If discrimination has always been a head-in-the-sand issue for you and your organization, it’s time to get serious about your policies and practices. Discrimination complaints of all types—race, sex, age, etc.—have skyrocketed in the past year as the economy has fallen. Here's how to avoid becoming one of the EEOC's targets.
Compensation and Benefits
Compensation and benefits topics – whether it’s minimum wage, workers’ compensation laws, or employee pay – if properly handled, can help you retain workers and recruit new ones.
Use our advice to craft independent contractor agreements that keep independent contractors – and your bosses – happy.
Employers that need seasonal employees often rely on foreign workers to fill those slots. Workers from other nations must apply for an H-2B visa before coming to the United States to work. Until now, the 5th Circuit Court of Appeals had not yet decided whether expenses related to H-2B workers’ travel to the United States had to be reimbursed by the employer. It has now decided that they do not.
Contract truck drivers in Charleston, W.Va., are suing CSX Transportation after accusing the railroad company of paying them less than minimum wage.
Q. We’ve started requiring employees to repay (through payroll deduction) training costs if they quit or are fired within one year. Are we OK legally?
The U.S. Department of Labor has cited nine blueberry farms and 17 labor contractors for violations of child labor laws, the Fair Labor Standards Act and the Migrant and Seasonal Agricultural Worker Protection Act (MSPA). The farms and contractors operated in Bladen and Craven counties.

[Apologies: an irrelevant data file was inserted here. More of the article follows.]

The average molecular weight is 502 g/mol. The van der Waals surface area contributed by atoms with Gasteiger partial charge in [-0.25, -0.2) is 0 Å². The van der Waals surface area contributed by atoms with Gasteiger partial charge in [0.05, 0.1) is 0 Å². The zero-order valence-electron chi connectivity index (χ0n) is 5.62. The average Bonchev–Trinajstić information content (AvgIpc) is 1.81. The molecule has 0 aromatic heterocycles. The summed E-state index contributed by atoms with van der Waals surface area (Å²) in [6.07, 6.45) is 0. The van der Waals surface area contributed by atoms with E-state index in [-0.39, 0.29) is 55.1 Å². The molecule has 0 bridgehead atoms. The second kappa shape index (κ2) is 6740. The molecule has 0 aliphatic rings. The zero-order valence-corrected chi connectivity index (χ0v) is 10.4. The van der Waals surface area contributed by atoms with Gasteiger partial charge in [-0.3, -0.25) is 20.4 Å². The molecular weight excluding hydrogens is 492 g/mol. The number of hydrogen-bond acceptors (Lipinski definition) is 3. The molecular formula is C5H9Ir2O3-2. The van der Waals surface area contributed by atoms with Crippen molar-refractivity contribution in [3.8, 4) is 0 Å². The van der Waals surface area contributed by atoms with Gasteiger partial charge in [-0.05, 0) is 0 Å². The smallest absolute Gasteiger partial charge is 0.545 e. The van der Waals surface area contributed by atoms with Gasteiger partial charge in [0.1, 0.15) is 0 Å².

A recent federal court decision means you’ll now have to go the extra mile to prove that your worker is an independent contractor, not an employee. Advice: Take steps to document exactly why you believe someone is an independent contractor when you begin using his or her services.
Dr. Walter Broadnax, owner of Cincinnati’s Pain Group, will serve five years’ probation and pay $56,246 in restitution to the state Bureau of Workers Compensation.
Wouldn’t it be great if you could just turn your employees into independent contractors? That way, you wouldn’t have to pay unemployment compensation taxes, provide workers’ compensation insurance and so on. But California courts are quick to zap employers that wrongly convert employees into contractors.
The FLSA requires employers to pay the minimum wage and the correct amount of any overtime. Violate the law and you’ll have to pay double what you owe—unless you can show you acted in good faith and with the reasonable belief that you were following the law. That’s a tough sell unless you can show you followed legal advice.
Q. Our company is hiring temporary workers for a big upcoming job. Do we have to treat them as employees?